If M were in the range of 17–32 addresses, each bank of the corresponding redundancy structure would have at least five physical memory locations to store at least five bits. Similarly, if M were in the range of 33–64 addresses, each bank of the corresponding redundancy structure would have at least six physical memory locations to store at least six bits, and so on.

**300** for the example of

A random pattern **760** of 16 five-bit addresses is shown in **300** are the same (thirteen memory bank bit locations saved) even though these addresses are five bits long. As previously described, an additional physical memory location is placed in front of the banks as a most significant bit (MSB). Redundancy structure **700** is identical to redundancy structure **500** except that redundancy structure **700** has five physical memory locations for each bank instead of four.

Next to each address in pattern **760** is a group number **762**. The group number indicates the set of banks (i.e., **712**, **722**, **732**, **742**, or **752**) to which the addresses are assigned. The assignment of the addresses to the groups is somewhat flexible in that there are alternative arrangements for how this pattern of addresses could be stored. For example, addresses 11111 and 01111 from bank **732** can alternatively be stored in bank **712**, with addresses 00000 and 01000 from bank **712** alternatively stored in bank **752** in place of addresses 00111 and 01011. Addresses 00111 and 01011 can then alternatively be stored in banks **732** with their LSB being shared along with the LSB of addresses 10011, 11001, and 00001.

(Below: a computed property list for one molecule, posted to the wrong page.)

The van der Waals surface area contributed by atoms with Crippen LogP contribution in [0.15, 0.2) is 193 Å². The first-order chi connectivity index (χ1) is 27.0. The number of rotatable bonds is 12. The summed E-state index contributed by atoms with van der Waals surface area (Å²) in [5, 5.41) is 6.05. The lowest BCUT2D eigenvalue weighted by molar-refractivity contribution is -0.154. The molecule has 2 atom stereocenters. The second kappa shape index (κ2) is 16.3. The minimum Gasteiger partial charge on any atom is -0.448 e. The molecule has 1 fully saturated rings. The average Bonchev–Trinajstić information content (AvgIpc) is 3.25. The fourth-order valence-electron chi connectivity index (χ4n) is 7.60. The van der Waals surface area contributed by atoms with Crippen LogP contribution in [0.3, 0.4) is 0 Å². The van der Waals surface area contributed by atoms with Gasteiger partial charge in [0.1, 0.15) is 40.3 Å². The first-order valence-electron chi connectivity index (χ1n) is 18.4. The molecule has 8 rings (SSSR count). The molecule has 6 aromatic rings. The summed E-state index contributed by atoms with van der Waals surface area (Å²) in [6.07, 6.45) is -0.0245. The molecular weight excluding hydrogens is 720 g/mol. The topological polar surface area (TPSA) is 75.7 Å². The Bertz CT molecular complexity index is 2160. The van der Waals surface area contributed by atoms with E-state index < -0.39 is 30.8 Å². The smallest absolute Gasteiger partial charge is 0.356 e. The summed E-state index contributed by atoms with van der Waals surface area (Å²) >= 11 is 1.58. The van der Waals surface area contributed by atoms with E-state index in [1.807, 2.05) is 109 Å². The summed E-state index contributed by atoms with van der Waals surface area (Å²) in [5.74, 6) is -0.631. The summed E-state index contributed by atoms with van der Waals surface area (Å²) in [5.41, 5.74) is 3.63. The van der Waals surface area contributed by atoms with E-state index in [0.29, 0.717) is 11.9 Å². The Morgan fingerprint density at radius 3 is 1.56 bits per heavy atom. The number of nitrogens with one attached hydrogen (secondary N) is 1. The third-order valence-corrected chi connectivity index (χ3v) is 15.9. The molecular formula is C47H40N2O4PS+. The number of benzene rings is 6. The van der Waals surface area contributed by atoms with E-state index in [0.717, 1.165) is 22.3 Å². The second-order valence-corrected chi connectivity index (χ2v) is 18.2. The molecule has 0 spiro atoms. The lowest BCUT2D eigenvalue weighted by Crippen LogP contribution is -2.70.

**860** of sixteen five-bit addresses that can be stored in redundancy structure **800** of **700**. The group numbers **862** associated with each address of pattern **860** indicates the bank (i.e., banks **812**, **822**, **832**, **842**, or **852**) in which each address is stored. As was the case with the addresses of pattern **760** and redundancy structure **700**, the assignment of the addresses of pattern **860** to the banks of redundancy structure **800** is somewhat flexible.

Although patterns **760** and **860** are respectively stored in redundancy structures **700** and **800** as shown, there may be circumstances where it is preferable to store addresses that only have, for example, O's as LSBs. Such circumstances may involve faster switching times and physical location of particular address banks.

**912**, **922**, **932**, and **942**) are those physical memory locations that would have been required had none of the LSBs been shared. The number of saved physical memory locations can be determined mathematically as follows.